Search the Community
Showing results for tags 'transactions'.
Found 4 results
We provide transactional services for direct buyer & seller deals. All paperwork done by us so you don't have to! Visit connect.sgcarmart.com or call us 6744 3540 today! This service is part of the privileges for sgCarMart advertisers. To advertise your car for sale, Post an ad now!
hiya anyone knows how and where to print cash card transactions - ie past 4 mths? i know ATM and cash card readers can only print last 5-10 transactions. anyone???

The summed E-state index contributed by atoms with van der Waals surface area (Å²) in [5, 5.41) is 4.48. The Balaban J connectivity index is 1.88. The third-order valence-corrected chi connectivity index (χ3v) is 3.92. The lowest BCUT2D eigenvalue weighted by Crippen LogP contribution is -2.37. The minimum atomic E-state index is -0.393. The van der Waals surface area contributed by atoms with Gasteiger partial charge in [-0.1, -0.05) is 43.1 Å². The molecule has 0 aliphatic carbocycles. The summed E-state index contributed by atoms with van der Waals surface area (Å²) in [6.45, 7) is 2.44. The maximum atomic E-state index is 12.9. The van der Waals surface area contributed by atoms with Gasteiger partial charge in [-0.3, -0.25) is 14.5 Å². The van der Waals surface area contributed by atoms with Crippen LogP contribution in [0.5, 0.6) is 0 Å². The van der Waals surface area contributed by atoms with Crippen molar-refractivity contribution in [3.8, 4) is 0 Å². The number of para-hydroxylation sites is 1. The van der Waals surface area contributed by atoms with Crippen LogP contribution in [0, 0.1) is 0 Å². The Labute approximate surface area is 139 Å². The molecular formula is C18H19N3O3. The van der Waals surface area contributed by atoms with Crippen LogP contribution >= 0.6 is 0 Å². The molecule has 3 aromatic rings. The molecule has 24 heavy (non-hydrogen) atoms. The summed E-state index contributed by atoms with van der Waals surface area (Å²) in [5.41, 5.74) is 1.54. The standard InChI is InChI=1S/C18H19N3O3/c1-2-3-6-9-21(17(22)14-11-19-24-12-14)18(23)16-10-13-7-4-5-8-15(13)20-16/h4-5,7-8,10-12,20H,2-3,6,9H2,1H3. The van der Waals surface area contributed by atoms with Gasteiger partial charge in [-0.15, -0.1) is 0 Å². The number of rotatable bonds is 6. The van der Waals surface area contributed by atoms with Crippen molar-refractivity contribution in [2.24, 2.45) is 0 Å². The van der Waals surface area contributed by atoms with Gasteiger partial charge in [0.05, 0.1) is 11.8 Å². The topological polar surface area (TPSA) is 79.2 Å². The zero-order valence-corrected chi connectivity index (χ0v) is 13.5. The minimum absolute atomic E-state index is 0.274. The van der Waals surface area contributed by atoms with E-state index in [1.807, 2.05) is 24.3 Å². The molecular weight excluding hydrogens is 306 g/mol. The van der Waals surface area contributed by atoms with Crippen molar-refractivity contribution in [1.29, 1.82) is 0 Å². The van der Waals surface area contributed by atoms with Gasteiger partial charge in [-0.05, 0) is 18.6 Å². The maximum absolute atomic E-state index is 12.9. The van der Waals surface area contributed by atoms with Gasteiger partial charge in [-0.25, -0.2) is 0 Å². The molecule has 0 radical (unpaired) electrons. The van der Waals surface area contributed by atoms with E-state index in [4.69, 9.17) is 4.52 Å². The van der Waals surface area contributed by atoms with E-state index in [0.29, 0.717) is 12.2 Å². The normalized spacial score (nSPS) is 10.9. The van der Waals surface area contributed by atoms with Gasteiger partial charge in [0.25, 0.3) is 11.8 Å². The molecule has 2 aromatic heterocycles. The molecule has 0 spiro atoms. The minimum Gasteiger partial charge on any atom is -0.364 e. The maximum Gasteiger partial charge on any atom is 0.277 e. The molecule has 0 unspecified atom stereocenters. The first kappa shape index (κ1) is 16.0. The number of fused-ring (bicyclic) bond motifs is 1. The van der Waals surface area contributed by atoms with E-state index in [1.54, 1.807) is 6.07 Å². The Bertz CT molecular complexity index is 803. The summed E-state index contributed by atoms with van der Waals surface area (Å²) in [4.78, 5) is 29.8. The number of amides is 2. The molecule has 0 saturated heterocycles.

Din know such a rule esxisted man....LRT how ah? Pay for goods over MRT fare gate and get fined $2,000 By Vivien Chan February 26, 2009 BE CAREFUL: Paying for goods over fare gates like this could get you into trouble. ST FILE PICTURE YOU put something up for sale on an auction website. You arrange to meet the buyer at an MRT station. One of you is inside the fare gate, and the other is outside. For convenience, you pass the item over the fare gate to the buyer, and he passes you the money. Do you know that you can be fined up to $2,000 for doing that? The New Paper found out that under SMRT regulations, it is an offence to conduct a business transaction over a fare gate. Earlier this month, Rediffusion deejay Gan Yeok Thiam wrote about this issue in the forum page of a newspaper. On 18 Jan this year, the 43-year-old was waiting for a friend at the Tampines MRT station when he saw a middle-aged man pass some pastries over the fare gate to some people on the other side. 'The man was carrying a basket with some Chinese New Year pastries inside,' Mr Gan told to The New Paper. 'Some people were buying the pastries from him, and they had planned to meet there.' Mr Gan said the man was inside the paid area of the MRT station, while the buyers were on the other side. He saw the man hand over a box of pastries to a buyer who then paid him. At this point, two SMRT employees approached the man. Mr Gan said he overheard them telling the man that he was not allowed to sell items over the fare gate. So the man tapped his ez-link card and went out into the station's unpaid area. There, he continued his dealing with his buyers. Again, another two SMRT employees approached him, Mr Gan claimed. 'They looked like they were going to chase him away, so he quickly finished what he was doing and went back into the (paid area of the) MRT station.' Curious, Mr Gan approached the man to find out more. The man told him he had done transactions over the fare gate before, but that was the first time he had been warned by SMRT staff. When contacted, an SMRT spokesman confirmed it is indeed against their regulations to conduct business transactions over the fare gate. The spokesman said the maximum penalty for such an offence is a $2,000 fine. When asked if transactions are allowed if both parties are in the paid area, or the unpaid area, a spokesman for the Land Transport Authority (LTA) said: 'Other factors such as the effect of business or trade on passenger flow, safety and security considerations are taken into consideration.' So far, no one has been fined as most commuters heed the advice given by the SMRT staff. Is this necessary? So why is there a need for such a rule? The LTA spokesman said: 'The purpose of the rapid transit system is to transport passengers. 'Hence, the regulation discourages the carrying of goods or articles for the purpose of trade or business, unless the article or good is taken by a person through the fare gate.' But Mr Gan feels the rule is too stringent. 'It's not as if the man was soliciting for buyers at the station,' he pointed out. 'We're living in difficult times now. Shouldn't we be more compassionate towards people who are just trying hard to make a simple living?' Do commuters know about the rule? Of the 16 whom The New Paper spoke to, 11 did not know about the rule, while 12 of the 16 were not bothered about it. But Mr Ragendran, 26, an operations leader, supported the rule, saying that it's reasonable, as 'it will inconvenience others if such transactions are carried out'. Additional reporting by Darren Foong and Han Su-Ying, newsroom interns